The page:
(Host) The town of Guilford is cracking down on unofficial junkyards that officials say are polluting the landscape.
But as VPR’s Susan Keese reports, recent letters calling for a cleanup have divided the town.
(Sound of engine cranking)
(Keese) Tuckie Houghton proudly shows off the assortment of old vehicles and rusted equipment behind his house in Guilford’s Weatherhead Hollow. The collection of a couple dozen disabled cars and discarded equipment occupies a strip about 100 yards long, barely visible from the road.
Houghton is retired from the septic pumping business. Before his retirement, he says he used the old vehicles to keep his fleet of trucks on the road. Now he says he’s keeping his boneyard of old metal as a matter of principal:
(Houghton) “It’s not really roadworthy, but it’s fine for around here.Â¿ And this I use on my tractor. It’s a loader for the tractor, and that truck has got a broken frame and a brand new motor in it.Â¿”
(Keese) But not everyone in Guilford sees beauty in an arrangement of old hoists and chassis:
(Fred Humphrey) “Some people think it’s the Vermont way of life to leave old junked cars and trash out in your front yard.Â¿”
(Keese) Fred Humphrey is the chairman of the Guilford Select Board.
(Humphrey) “Â¿Some people find this offensive, shiftless and even lazy. Then there’s another point of view, which is the fact that this is an issue about recycling and about contamination of the ground. And as a result of that, many years ago Vermont passed a junkyard lawÂ¿that regulates junkyards for that very reason.”
(Keese) Guilford has no zoning or town junkyard ordinance. As a result, it relies on state agencies to enforce the Vermont law. The law requires any assemblage of unregistered vehicles visible from a public road to apply for licensing as a junkyard.
Last year, the town of Guilford won a court order to clean up a big salvage and recycling operation. Many people feared it could pollute the drinking water downstream in Massachusetts. With that victory in hand, the town sent out letters to other locals who had old vehicles around. They asked the owners to remove the cars, get a local permit, and submit to state licensing. And that sparked some antagonism.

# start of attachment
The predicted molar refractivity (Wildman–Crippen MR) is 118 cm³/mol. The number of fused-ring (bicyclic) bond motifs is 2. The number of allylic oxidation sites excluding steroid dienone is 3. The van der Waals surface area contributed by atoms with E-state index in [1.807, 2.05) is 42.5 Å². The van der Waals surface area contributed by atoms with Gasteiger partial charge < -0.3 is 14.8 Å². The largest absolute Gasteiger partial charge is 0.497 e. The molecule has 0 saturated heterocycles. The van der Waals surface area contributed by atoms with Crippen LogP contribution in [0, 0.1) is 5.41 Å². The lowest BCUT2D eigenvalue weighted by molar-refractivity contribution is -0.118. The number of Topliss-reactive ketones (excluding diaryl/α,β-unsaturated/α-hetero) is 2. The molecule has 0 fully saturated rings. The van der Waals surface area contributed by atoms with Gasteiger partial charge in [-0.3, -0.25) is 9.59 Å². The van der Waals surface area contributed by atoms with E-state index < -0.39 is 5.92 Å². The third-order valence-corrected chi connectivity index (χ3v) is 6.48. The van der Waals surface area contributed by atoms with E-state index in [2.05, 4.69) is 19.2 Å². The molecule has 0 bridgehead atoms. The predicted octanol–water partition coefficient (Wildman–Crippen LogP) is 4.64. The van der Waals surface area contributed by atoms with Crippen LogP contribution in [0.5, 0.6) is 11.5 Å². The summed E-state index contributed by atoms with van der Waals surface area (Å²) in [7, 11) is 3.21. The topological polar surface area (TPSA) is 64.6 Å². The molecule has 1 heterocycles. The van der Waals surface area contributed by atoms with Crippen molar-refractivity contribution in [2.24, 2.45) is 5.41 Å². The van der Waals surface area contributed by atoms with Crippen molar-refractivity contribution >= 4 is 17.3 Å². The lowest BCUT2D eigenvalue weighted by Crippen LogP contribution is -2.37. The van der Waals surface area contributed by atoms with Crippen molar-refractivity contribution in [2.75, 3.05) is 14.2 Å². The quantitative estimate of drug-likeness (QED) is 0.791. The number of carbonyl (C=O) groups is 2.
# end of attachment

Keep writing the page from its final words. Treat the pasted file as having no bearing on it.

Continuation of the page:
The letters prompted a challenge to Selectman Humphrey who’s up for re-election on Town Meeting Day. The challenger is Richard Clark, a lifelong Guilford resident. Clark says he hopes to tighten up on the town budget, and lighten up on the junkyard issue:
(Clark) “This country wasn’t built on going to the local store and buying new parts. It was built on using the old parts that we had stored out back, so to speak…. And I feel the same way about the local quote-unquote junkyards, as they’re called. If my car breaks down, chances are good I can go to one of these places and get parts cheaper and quicker than I can going to the store and buy it.”
(Keese) But Selectman Humphrey believes most Guilford residents think more like he does. He cites a recent planning commission survey. It concluded that the majority of those polled wanted the junkyards cleaned up:
(Humphrey) “These statements by those who want to have their junkyards and junk out in their front yards – that this is what the townspeople want – I do not feel in any way is supported by the broader information we’ve received.”
(Keese) At first, when Humprey visited Tuckie Houghton’s yard and asked him to clean it up, Houghton agreed. Houghton says he was going to do it anyway.
But after talking with others who got letters, Houghton changed his mind. He says didn’t like being told what to do on his own land, so he’s going wait and see what happens in the March election:
(Houghton) “See this part is broken (clank). You can see that’s one part of it that’s intactÂ¿. We could put that on and use that as a pattern to rebuild and make a usable loader out of it. But I probably won’t do thatÂ¿.”
For Vermont Public Radio, I’m Susan Keese in Guilford.